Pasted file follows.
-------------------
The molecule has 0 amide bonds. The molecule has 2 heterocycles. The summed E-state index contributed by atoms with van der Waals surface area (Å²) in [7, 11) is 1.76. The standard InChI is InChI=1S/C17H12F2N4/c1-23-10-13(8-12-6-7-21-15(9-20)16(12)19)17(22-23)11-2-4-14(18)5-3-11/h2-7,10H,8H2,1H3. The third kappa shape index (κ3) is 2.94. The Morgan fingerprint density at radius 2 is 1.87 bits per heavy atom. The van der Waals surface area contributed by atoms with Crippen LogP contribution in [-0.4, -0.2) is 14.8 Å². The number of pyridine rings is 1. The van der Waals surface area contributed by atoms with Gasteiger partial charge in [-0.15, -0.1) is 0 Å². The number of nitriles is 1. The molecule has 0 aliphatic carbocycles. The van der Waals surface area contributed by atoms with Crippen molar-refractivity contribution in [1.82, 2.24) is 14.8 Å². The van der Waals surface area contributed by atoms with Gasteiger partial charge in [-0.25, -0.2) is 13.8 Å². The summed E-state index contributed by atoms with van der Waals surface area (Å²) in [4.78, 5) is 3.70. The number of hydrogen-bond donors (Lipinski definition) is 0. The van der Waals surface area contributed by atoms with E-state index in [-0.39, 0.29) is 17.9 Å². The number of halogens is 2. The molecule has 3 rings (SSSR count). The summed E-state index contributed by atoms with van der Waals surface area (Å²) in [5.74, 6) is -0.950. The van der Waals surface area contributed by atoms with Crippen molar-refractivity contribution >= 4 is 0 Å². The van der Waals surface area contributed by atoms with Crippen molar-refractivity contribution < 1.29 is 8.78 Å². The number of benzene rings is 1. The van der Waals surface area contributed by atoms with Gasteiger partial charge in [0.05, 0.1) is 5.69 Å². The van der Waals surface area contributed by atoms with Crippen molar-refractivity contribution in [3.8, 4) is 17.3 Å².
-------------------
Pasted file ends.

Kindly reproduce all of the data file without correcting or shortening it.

The molecule has 0 amide bonds. The molecule has 2 heterocycles. The summed E-state index contributed by atoms with van der Waals surface area (Å²) in [7, 11) is 1.76. The standard InChI is InChI=1S/C17H12F2N4/c1-23-10-13(8-12-6-7-21-15(9-20)16(12)19)17(22-23)11-2-4-14(18)5-3-11/h2-7,10H,8H2,1H3. The third kappa shape index (κ3) is 2.94. The Morgan fingerprint density at radius 2 is 1.87 bits per heavy atom. The van der Waals surface area contributed by atoms with Crippen LogP contribution in [-0.4, -0.2) is 14.8 Å². The number of pyridine rings is 1. The van der Waals surface area contributed by atoms with Gasteiger partial charge in [-0.15, -0.1) is 0 Å². The number of nitriles is 1. The molecule has 0 aliphatic carbocycles. The van der Waals surface area contributed by atoms with Crippen molar-refractivity contribution in [1.82, 2.24) is 14.8 Å². The van der Waals surface area contributed by atoms with Gasteiger partial charge in [-0.25, -0.2) is 13.8 Å². The summed E-state index contributed by atoms with van der Waals surface area (Å²) in [4.78, 5) is 3.70. The number of hydrogen-bond donors (Lipinski definition) is 0. The van der Waals surface area contributed by atoms with E-state index in [-0.39, 0.29) is 17.9 Å². The number of halogens is 2. The molecule has 3 rings (SSSR count). The summed E-state index contributed by atoms with van der Waals surface area (Å²) in [5.74, 6) is -0.950. The van der Waals surface area contributed by atoms with Crippen molar-refractivity contribution >= 4 is 0 Å². The van der Waals surface area contributed by atoms with Crippen molar-refractivity contribution < 1.29 is 8.78 Å². The number of benzene rings is 1. The van der Waals surface area contributed by atoms with Gasteiger partial charge in [0.05, 0.1) is 5.69 Å². The van der Waals surface area contributed by atoms with Crippen molar-refractivity contribution in [3.8, 4) is 17.3 Å².